20 21 22

28 Acknowledgements

50 the UK's national High Performance Computing Service, funded by the Office of Science

52 and Technology through EPSRC's High-End Computing Programme. Access to ARCHER

54 was provided through the 2020 Science programme. This research was supported in part by

56 PLGrid Infrastructure (specifically the Prometheus supercomputer run by ACK Cyfronet

58 AGH in Krakow). A.P.B. is supported by an Overseas Research Scholarship from UCL and

We thank Dr. Frank Lovering of Pfizer for helpful discussions pertaining to the comparison of experimental and theoretical free energy predictions. The authors would like to acknowledge the support of EPSRC via the 2020 Science programme (, EP/I017909/1), the Qatar National Research Fund (7-1083-1-191), the MRC Medical Bioin-formatics project (MR/L016311/1), the EU H2020 projects ComPat (, Grant No. 671564) and CompBioMed (, Grant No. 675451), and funding from the UCL Provost. We acknowledge the Leibniz Supercomputing Centre for providing access to SuperMUC ( and the very able assistance of its scientific support staff. We also made use of ARCHER,

an Inlaks Scholarship from the Inlaks Shivdasani Foundation.

'1) Kong, X.; Brooks, C. L. A-dynamics: A new approach to free energy calculations. J. Chem. Phys. 1996, 105, 2414.

(4) Straatsma, T. P.; Berendsen, H. J. C.; Postma, J. P. M. Free energy of hydrophobic

8 Bibliography

16 (2) Knight, J. L.; Brooks, C. L. A-dynamics free energy simulation methods. J. Comput.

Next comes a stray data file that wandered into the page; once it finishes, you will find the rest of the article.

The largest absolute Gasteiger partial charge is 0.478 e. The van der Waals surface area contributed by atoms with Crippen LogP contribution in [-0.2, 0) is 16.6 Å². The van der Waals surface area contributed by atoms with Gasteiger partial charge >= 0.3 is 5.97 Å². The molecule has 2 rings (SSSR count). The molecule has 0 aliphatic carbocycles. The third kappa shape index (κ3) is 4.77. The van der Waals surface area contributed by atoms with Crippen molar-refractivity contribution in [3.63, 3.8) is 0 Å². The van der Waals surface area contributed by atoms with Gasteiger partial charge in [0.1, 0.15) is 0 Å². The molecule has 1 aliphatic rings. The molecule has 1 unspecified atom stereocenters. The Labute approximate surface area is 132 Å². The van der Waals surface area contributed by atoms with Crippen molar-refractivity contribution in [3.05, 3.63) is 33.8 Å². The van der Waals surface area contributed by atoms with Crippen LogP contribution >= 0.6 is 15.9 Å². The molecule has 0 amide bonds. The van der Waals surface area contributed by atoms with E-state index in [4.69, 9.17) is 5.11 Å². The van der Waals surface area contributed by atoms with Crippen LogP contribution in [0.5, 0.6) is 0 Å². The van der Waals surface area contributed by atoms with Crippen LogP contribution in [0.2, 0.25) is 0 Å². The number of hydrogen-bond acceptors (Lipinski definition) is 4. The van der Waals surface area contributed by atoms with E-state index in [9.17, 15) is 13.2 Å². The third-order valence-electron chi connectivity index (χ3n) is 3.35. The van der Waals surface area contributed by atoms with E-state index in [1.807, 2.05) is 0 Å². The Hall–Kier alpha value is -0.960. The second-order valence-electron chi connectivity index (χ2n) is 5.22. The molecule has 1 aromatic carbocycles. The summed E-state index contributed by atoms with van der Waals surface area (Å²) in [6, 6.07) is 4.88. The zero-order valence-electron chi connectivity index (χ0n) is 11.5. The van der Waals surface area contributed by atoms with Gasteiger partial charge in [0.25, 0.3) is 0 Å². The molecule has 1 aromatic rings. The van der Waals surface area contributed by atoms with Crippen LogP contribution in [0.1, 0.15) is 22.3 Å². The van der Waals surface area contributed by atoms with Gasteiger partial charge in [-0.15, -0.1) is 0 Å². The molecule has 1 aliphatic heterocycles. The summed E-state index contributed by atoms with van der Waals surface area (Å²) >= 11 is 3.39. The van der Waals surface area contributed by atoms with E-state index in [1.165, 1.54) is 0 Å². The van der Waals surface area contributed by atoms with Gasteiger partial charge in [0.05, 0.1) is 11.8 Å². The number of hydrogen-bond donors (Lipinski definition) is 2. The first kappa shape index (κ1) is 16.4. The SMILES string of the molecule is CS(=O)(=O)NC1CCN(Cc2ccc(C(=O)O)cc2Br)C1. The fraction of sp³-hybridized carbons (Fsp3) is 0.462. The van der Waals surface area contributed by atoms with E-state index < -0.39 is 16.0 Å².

18 Chem. 2009, 30, 1692.

21 (3) Zwanzing, R. W. High-temperature equation of state by a perturbation method in non

23 polar gases. J. Chem. Phys. 1954, 22, 1420.

28 hydration: A molecular dynamics study of nobel gases in water. J. Chem. Phys. 1986,

30 85, 6720.

49 (8) Hamelberg, D.; McCammon, J. A. Standard free energy of releasing a localized water

56 (9) Gilson, M.; Given, J.; Bush, B.; McCammon, J. The statistical-thermodynamic basis

58 for computation of binding affinities: a critical review. Biophys. J. 1997, 72, 1047.

(5) Straatsma, T. P.; Berendsen, H. J. C. Free energy of ionic hydration: Analysis of a thermodynamic integration technique to evaluate free energy differences by molecular dynamics simulation. J. Chem. Phys. 1988 , 89, 5876.

(6) Bennett, C. H. Efficient estimation of free energy differences from Monte Carlo data. J. Comput. Phys. 1976, 22, 245.

(7) Shirts, M. R.; Chodera, J. D. Statistically optimal analysis of samples from multiple equilibrium states. J. Chem. Phys. 2008, 129, 124105.

molecule from the binding pockets of proteins: Double-decoupling method. J. Am. Chem. Soc. 2004, 126, 7683.